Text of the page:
Let’s Not Tip Toe Around It – Why Are Foot Fetishes So Popular?

Do you have a full blown foot fetish? Maybe foot massage is your Achilles heel in the bedroom.


5 min read
Let’s Not Tip Toe Around It – Why Are Foot Fetishes So Popular?

Do you have a full blown foot fetish? Maybe foot massage is your Achilles heel in the bedroom. Or, perhaps, they make your own go cold!

Whatever your partiality to partialism (the sexual attraction to a specific body part), this study on fetishes found that “feet and objects associated with feet were the most common target of preferences”. Along with with the vast amount of foot porn out there, certainly makes this topic foot for thought.

Podophilia is the distinct partialism for feet, ranging from fetishism to kink. For clarification, sex educator, Dirty Lola explains that:

“Fetish is heavily tied to having a psychological need for those specific objects or acts in order to experience pleasure and/or orgasm, whereas kinks can add to a sexual experience but aren’t necessarily needed to achieve sexual release.”

So, if you are new to feet, allow yourself to become footloose and fancy free for a moment. Bare with us, and open your mind to how sensual this part of the body can be. We wanted to tread carefully into finding out what makes the foot so erotic!

Are Foot Fetishes a New Phenomenon?

People were fascinated with feet, even long before the demonisation of the foot in Medieval Europe for its phallic appearance. Historian, Daniel B Levine, remarks:

“The notion of eros was bound to the human foot from early to late antiquity…The foot left its imprint on Greek erotic thought from Homer to the rise of Christianity.”

In 10th century China during the Song dynasty, small feet were celebrated, so much so that foot binding from a young age became popularised amongst upper-class women. This painful process intensely eroticised feet, up until it began to die out during female emancipation in the early to mid 20th century.

During the Victorian era, footwear fashion particularly the high heel became second only to corsets as objects of fetishistic worship and play. But shoe fetish (altocalciphilia) is a whole other kettle of fish. Freud believed that this was because “little boys see shoes when trying to look up their mother’s long skirt.” Oh, classic Freud…

In more modern times, Elvis Presley infamously studied women’s feet before he would get involved with them romantically. And even Britney Spears has been rumoured that she loves it when men kiss her feet.


So, Why Do So Many People Have a Foot Fetish?

For one, incorporating feet within your sexual repertoire encourages more creativity and sexual exploration in the bedroom, which could easily have you head over heels for more.

“It’s just more colours to paint with in terms of playing together.” – Pleasure Mechanics

Let’s Not Tip Toe Around It – Why Are Foot Fetishes So Popular?

Our feet are powerful sensory body parts with around 200,000 nerve endings in the sole of each foot. Evolutionary biologists suggest that for thousands of years we used our bare-feet for “proprioception” to sense our environment for survival.

Despite the practice of foot binding, the Ancient Chinese therapy reflexology, dating all the way back to 2330 B.C. importantly maps the body onto the feet. This reflexology map has also been found on tombs in Ancient Egypt.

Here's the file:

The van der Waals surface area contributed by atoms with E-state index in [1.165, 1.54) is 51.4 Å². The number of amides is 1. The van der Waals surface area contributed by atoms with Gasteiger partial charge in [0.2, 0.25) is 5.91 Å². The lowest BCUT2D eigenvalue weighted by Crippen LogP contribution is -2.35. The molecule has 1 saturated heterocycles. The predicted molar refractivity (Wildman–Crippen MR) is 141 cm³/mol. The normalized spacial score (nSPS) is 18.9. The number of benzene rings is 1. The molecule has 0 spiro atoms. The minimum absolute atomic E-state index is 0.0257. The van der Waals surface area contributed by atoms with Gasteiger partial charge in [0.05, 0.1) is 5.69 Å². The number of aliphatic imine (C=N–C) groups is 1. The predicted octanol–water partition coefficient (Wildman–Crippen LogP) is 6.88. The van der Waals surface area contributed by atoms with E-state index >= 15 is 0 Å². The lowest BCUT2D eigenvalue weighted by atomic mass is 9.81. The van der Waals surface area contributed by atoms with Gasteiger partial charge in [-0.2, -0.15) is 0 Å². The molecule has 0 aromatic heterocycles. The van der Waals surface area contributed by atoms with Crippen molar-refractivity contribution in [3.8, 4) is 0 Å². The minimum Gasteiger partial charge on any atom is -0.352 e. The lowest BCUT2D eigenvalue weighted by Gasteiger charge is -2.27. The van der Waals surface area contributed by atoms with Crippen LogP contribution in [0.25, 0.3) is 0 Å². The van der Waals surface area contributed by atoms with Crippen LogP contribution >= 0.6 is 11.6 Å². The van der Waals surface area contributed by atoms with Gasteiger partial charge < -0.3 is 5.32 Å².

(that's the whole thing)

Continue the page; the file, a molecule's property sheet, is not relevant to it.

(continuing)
Reflexology is the intense massaging of different areas to ensure a balance flow of energy. Where pressure is applied tension unblocks in different body parts. This include the genitals – making foot interactions a full body experience.

Modern science has also found similar connections. Since the mapping of the Sensory Cortex in 1951, neuroscientists believe that the penis crosses wires with the feet as they sit next to each other on the brain. Though the female body wasn’t mapped until 2011 – including the clitoris, cervix, vagina and nipples – the female genitals have also been found to overlap with the feet too.

Let’s Not Tip Toe Around It – Why Are Foot Fetishes So Popular?

Sex engineer and relationship therapist, Colin Richards, explains that most fetishes resonate with us from an early experience. Our psychology developed from childhood finds memories that manifests itself into a sexual desire. This could be associating feet with the kindness of a teacher, hence stroking feet helps them feel calm and relaxed which can translate into a sexual scenario.

It could very well be the total submission to another, or even just a sign of pure intimacy with a lover. Alternatively, just like many kinks, podophilia can arise through the eroticism of social taboos.

What Fuels Taboos or Disgust Around Foot Fetish?

There are social etiquettes of wearing shoes in public. Aside from culturally in the home, and some places of worship as a sign of respect, going barefoot is typically discouraged. These could easily fuel taboos around the sexualisation of feet. Not to mention their phallic shape offending the more pious historically.

A more obvious reason for people’s aversion to feet and foot fetishes could be hygiene related. If not looked after they can indeed smell bad, harbour infection and toenails can become ingrown. Being shamed for the size or shape of their feet can also create feelings of embarrassment and disgust for feet. 

Richards adds that not wanting people to touch your feet can also be a sign that you need to stay in control. Feeling ticklish can be a very vulnerable experience.

So whether you are a foot fanatic or curious to dip a toe, keep an eye out for our upcoming piece on how to incorporate feet into your foreplay.



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